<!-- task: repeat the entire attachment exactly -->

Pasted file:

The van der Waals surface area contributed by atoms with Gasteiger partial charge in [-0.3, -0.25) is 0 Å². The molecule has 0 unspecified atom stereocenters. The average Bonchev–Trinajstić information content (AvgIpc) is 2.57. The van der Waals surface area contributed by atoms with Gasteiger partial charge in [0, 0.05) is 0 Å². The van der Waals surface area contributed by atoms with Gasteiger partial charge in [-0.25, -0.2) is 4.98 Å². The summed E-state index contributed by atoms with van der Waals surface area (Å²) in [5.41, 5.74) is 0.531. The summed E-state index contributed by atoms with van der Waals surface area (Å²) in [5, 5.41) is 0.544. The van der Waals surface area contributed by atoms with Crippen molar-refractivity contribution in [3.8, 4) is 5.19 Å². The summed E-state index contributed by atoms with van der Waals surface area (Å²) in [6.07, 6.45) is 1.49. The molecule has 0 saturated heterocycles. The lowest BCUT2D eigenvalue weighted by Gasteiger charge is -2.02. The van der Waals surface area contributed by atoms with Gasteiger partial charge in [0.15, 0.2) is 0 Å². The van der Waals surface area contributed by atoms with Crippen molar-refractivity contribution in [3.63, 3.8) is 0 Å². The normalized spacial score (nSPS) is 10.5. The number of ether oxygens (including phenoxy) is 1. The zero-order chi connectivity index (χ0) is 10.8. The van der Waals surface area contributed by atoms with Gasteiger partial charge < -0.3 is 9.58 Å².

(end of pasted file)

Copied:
The van der Waals surface area contributed by atoms with Gasteiger partial charge in [-0.3, -0.25) is 0 Å². The molecule has 0 unspecified atom stereocenters. The average Bonchev–Trinajstić information content (AvgIpc) is 2.57. The van der Waals surface area contributed by atoms with Gasteiger partial charge in [0, 0.05) is 0 Å². The van der Waals surface area contributed by atoms with Gasteiger partial charge in [-0.25, -0.2) is 4.98 Å². The summed E-state index contributed by atoms with van der Waals surface area (Å²) in [5.41, 5.74) is 0.531. The summed E-state index contributed by atoms with van der Waals surface area (Å²) in [5, 5.41) is 0.544. The van der Waals surface area contributed by atoms with Crippen molar-refractivity contribution in [3.8, 4) is 5.19 Å². The summed E-state index contributed by atoms with van der Waals surface area (Å²) in [6.07, 6.45) is 1.49. The molecule has 0 saturated heterocycles. The lowest BCUT2D eigenvalue weighted by Gasteiger charge is -2.02. The van der Waals surface area contributed by atoms with Gasteiger partial charge in [0.15, 0.2) is 0 Å². The van der Waals surface area contributed by atoms with Crippen molar-refractivity contribution in [3.63, 3.8) is 0 Å². The normalized spacial score (nSPS) is 10.5. The number of ether oxygens (including phenoxy) is 1. The zero-order chi connectivity index (χ0) is 10.8. The van der Waals surface area contributed by atoms with Gasteiger partial charge < -0.3 is 9.58 Å².